Wits SRC & SAUS reject mandatory vaccinations as universities gear up for 2022

Wits SRC president Cebolenkosi Khumalo said the university should have adopted a “pro choice” approach in its decision to implement the mandatory vaccination policy.

Wits University is among the institutions that have introduced a mandatory vaccination policy. File photo.
Wits University is among the institutions that have introduced a mandatory vaccination policy. File photo.
Image: Sandile Ndlovu

The Student Representative Council (SRC) at Wits University remains adamant that mandatory vaccinations for students and staff violate the rights of individuals who do not want to get vaccinated.

Speaking to TimesLIVE on Monday, Wits SRC president Cebolenkosi Khumalo said the university should have adopted a “pro-choice” approach in its decision to implement the mandatory vaccination policy.

“The university is doing the work of the government. The government seems to be very silent on whether university students should be forced to vaccinate or not. That then causes unhealthy relations between management and the SRC, which is anti-mandatory vaccinations,” said Khumalo.

He added that about 30% of the student population was vaccinated. Khumalo said this number will likely increase as the university is expected to make available two vaccination sites on campus. 

He said the council had proposed that the university offer free on-campus Covid-19 testing and screening for students who do not want to get vaccinated. However, the institution cited budgetary constraints.

Khumalo said the SRC did not want the university to provide these at the expense of depriving poor students who cannot afford to pay for their studies.

“As the SRC, we want these funds to assist students to learn and register. We know there are issues around financial exclusion. We would want to consolidate the majority of our funds towards ensuring that students are registered and have a place to sleep,” he said. 

Wits said in its Covid-19 vaccination policy it would ensure the university provided a safe and holistic learning and teaching environment for students and staff.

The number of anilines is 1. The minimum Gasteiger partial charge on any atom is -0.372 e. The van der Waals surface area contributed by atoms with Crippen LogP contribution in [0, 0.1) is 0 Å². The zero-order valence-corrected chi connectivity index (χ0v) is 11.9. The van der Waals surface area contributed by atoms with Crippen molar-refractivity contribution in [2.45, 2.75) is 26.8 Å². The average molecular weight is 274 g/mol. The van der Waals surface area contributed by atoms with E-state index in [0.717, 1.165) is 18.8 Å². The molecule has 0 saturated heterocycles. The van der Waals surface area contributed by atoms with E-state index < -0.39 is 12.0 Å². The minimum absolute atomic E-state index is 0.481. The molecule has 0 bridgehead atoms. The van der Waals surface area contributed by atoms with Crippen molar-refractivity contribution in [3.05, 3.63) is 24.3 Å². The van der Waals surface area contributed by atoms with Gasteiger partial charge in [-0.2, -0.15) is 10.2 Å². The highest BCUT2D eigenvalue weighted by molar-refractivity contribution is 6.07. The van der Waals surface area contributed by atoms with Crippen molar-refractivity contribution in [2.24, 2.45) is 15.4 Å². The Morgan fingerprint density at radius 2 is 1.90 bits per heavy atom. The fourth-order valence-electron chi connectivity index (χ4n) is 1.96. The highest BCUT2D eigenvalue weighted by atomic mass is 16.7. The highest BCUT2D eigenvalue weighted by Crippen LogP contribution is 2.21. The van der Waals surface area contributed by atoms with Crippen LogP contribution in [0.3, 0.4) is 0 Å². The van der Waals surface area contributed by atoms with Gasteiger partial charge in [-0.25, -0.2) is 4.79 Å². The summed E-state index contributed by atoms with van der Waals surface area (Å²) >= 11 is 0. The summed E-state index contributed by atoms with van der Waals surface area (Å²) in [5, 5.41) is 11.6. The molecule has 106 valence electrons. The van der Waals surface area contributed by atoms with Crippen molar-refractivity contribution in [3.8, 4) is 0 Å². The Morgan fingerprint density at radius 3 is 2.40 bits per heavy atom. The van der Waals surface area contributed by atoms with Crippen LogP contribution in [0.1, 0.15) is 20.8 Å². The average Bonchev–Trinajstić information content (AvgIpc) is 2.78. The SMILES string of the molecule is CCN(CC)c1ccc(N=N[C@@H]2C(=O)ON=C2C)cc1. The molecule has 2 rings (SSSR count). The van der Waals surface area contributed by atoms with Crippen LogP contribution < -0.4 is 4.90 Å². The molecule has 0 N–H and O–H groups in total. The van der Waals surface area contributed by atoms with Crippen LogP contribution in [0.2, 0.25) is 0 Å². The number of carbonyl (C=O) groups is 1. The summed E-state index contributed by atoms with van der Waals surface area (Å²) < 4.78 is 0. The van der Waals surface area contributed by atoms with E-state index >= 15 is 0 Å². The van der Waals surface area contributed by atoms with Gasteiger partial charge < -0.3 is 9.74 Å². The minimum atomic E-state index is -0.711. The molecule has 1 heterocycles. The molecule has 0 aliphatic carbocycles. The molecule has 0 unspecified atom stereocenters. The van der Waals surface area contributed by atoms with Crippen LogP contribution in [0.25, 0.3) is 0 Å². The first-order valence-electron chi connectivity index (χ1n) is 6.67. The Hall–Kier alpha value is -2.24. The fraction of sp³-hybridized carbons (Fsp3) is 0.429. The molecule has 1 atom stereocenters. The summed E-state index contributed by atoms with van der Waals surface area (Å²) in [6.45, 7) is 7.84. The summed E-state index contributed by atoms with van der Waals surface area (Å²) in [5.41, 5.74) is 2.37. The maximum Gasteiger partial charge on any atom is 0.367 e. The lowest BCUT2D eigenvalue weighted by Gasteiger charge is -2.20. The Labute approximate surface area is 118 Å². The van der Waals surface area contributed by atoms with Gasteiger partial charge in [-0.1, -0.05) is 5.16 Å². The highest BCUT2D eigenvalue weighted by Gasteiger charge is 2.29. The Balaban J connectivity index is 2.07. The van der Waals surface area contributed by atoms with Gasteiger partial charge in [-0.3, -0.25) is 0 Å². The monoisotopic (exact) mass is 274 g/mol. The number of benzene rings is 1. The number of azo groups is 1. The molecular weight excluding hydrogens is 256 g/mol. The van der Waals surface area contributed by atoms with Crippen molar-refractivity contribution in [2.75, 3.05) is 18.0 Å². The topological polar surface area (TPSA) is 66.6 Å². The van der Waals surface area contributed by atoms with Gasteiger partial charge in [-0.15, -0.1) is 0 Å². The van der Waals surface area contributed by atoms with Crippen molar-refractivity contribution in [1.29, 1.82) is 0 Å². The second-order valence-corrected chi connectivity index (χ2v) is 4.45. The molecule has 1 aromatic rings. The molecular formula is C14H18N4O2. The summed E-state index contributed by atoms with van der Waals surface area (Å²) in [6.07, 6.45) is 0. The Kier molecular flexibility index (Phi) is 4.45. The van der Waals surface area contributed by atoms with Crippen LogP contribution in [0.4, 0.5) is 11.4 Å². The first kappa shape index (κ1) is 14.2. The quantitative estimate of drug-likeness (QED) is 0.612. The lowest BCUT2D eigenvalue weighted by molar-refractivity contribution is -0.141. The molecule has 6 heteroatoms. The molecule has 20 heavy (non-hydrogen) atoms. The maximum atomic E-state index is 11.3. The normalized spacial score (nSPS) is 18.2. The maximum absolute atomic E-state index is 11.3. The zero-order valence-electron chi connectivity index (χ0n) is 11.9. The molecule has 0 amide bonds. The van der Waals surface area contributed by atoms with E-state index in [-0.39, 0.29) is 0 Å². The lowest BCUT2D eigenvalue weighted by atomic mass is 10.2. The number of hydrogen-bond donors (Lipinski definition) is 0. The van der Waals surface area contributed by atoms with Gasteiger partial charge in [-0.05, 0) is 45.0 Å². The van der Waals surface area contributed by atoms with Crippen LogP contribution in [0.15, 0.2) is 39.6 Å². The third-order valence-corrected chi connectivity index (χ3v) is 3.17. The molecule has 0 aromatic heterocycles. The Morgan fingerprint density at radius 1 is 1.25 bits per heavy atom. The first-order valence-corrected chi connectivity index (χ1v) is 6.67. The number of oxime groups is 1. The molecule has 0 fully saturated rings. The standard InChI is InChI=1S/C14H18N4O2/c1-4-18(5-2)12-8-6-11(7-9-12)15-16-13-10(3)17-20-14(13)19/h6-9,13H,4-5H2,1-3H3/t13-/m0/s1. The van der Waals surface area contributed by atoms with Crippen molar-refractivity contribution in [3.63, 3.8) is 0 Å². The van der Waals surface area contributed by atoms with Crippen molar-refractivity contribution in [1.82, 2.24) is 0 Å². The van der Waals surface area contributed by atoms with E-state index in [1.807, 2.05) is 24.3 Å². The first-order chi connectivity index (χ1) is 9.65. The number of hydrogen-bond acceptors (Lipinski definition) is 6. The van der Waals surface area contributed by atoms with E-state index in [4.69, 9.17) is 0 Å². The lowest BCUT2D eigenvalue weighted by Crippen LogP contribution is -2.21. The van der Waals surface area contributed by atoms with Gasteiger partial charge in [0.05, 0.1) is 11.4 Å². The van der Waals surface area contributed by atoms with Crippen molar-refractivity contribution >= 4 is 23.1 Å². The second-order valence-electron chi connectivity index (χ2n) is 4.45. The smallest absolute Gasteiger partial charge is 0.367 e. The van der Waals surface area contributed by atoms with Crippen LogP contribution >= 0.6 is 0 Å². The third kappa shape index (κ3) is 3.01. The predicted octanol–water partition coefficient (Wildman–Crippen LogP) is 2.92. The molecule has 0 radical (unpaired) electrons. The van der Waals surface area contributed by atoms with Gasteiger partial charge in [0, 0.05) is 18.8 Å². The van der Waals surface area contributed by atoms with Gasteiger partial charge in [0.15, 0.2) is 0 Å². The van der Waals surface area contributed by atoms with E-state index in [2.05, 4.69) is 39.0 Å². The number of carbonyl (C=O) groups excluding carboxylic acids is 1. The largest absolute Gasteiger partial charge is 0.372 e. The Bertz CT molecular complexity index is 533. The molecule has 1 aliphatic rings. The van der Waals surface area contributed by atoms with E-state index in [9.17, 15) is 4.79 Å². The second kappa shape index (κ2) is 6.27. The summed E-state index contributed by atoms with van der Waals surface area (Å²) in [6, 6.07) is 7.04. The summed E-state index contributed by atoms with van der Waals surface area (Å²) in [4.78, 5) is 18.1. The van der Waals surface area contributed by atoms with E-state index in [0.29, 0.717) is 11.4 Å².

It said this would be beneficial for students whose programmes require them to be on campus for research and learning purposes. 

“The university plans to reinvigorate the student experience in 2022 by enabling more social engagement on its precincts, through clubs, societies, and residence life, and by opening up more spaces for students to learn and socialise safely on site,” said the university. 

Nhlonipho Nxumalo of the SA Union of Students (SAUS) expressed concern over universities that will prevent unvaccinated students from registering to study.

She said the union will meet SRCs from universities across the country, and would consider protest action if institutions refused to ease their terms of vaccination.

“A protest seems to be looming because we do not have any other means to express our grievances than to protest. We have engaged universities and they have rejected our proposals and imposed mandatory vaccinations.

“The universities have created a space where they have a monopoly over how vaccinations work. In council meetings, the SRC is underrepresented. When we discuss certain things, regardless of your argument, the council is outnumbered by the university council that make sure your reasoning is outvoted,” said Nxumalo. 


subscribe

Would you like to comment on this article or view other readers' comments? Register (it’s quick and free) or sign in now.

Speech Bubbles

Please read our Comment Policy before commenting.